In presenting this WFPB message to the public, however, I see a present difficulty in communication that we all need to understand, whether we are within institutions or whether we are customers of these institutions. That difficulty arises because we rely far too much on the concept of reductionism, which focuses on parts rather than the whole. Within institutions, fundamental research investigations mostly study the effects of individual nutrients or other dietary agents, minus their whole food context. Outside of these institutions, i.e., the public, we seek simple explanations and solutions for our health problems, relying on the same concept of reductionism. We like magic bullets. As a result, confusion abounds because different individuals can choose from an incomprehensible number of details to create their favorite custom-made message. Add to this the fact that too many of the popular books on food and health are written by authors with no training or competence in scientific research, no understanding of nutritional science, and no interest in honestly serving the public. Fame and fortune is their goal. Too many of these ‘spokespersons,’ without credentials, have no interest in scientific facts—worse, they too often still pose as authorities then focus on reductionist argument.

Reductionism is not the way that nutrition works—by definition.

In the case of the WFPB diet, its benefits are so dramatic—for example, in reversing (curing) heart disease(1)(2)—because it works wholistically, a concept that is awesomely illustrated during cellular metabolism, especially when the elements of time and space are also considered. This concept was referred to in The China Study (2005)(3) then expanded in Whole (2013),(4) and The Low Carb Fraud (2013).(5) More recently, I then used this concept to redefine nutrition(6) and to question the fundamentals of cancer biology.(7)

I know that I risk my personal relationship with colleagues when I say that most commentators on the WFPB diet (as well as professional nutrition scientists) are not aware of the huge cost of mis-using this reductionist concept—I was also in that group earlier in my career. (However, I know what it’s like to be outside the norm—I’ve lived it many times, especially when I continued my experiments on the cancer-causing activity of animal protein and the research demonstrating the superiority of nutrition over drugs and genes!).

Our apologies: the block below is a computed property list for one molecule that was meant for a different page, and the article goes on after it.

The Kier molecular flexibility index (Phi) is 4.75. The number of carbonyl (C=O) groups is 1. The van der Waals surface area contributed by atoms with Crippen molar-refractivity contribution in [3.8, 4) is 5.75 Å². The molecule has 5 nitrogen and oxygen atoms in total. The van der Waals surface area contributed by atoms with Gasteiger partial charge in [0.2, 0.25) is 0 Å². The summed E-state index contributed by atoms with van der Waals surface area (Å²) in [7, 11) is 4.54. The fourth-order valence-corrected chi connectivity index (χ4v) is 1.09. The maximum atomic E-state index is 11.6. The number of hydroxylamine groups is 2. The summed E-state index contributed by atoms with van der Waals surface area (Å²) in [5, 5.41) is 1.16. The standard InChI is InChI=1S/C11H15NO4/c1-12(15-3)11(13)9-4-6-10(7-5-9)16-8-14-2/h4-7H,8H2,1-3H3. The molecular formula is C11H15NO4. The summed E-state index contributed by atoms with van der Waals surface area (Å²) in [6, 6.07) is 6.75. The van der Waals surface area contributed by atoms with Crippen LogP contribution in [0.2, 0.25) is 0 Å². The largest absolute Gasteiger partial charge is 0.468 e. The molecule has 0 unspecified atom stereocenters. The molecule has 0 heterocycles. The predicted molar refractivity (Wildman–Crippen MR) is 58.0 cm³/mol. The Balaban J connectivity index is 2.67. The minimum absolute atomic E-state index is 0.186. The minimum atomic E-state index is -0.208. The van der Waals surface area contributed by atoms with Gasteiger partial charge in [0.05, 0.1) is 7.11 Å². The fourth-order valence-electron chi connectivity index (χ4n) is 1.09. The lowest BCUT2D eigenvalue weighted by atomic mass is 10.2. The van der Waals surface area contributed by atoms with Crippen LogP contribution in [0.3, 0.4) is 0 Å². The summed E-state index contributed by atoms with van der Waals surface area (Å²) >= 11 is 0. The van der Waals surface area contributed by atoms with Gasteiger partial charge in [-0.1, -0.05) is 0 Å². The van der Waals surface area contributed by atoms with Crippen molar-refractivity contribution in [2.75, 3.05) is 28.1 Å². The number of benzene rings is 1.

I can think of many examples where reductionist interpretation has led us astray, at great cost to our fellow humans and our environment. To illustrate my point, and using some misbegotten and/or exaggerated reductionism-based claims, dietary cholesterol and saturated fats commonly present in animal-based foods do not directly cause heart disease, although they are good indicators of disease risk. Environmental carcinogens do not significantly increase human cancer risk because proper nutrition controls most of their effects. Added plant oils are more likely to cause cancer and heart disease than animal fats like butter and lard because plant oils consumed outside of their whole food environment are likely to be proinflammatory and pro-oxidant. Nutrient supplements do not prevent disease because when isolated from their whole food context, their biological properties may be substantially different or even opposite than expected. Chemical carcinogens may act as anti-carcinogens when prior low levels of exposure are able to adapt the body and minimize the effects of later carcinogen exposure.

The making of many, many similar mythologies are now underway when we highlight the idea that blueberries and cruciferous vegetables prevent cancer when, in reality, a large number of similar plant-based foods are able to do the same thing. Some advertise that omega-3 fats prevent cancer, mental disorders, cardiovascular disease, and certain inflammatory diseases, but this fantastic claim can be strongly influenced by the presence (or absence) of total dietary fat and certain other fats that counterbalance the omega-3 effect. Among specific chemicals, it is claimed that lycopene (high in tomatoes) and beta-carotene (in green leafy vegetables) prevent cancer, resveratrol (rich in grapes) prevents Alzheimer’s Disease, and beta-carotene improves eyesight. Yet, for each of these claims (and many more), the effects likely work in whole foods but not when these chemicals are consumed in isolation—indeed their isolated effects may be the reverse. The calcium of cow’s milk prevents osteoporosis and makes strong bones and teeth, so it has been said for more than a half-century, but a comparison of bone health statistics for different countries shows that increased consumption of calcium is associated with increased not decreased rates of osteoporosis. And so it goes with dozens, even hundreds of other claims on consuming isolated chemicals and single foods. All of these claims are examples of reductionist reasoning. I can easily make a case that hundreds of millions, if not more than a billion lives have been cut short because of reductionist belief.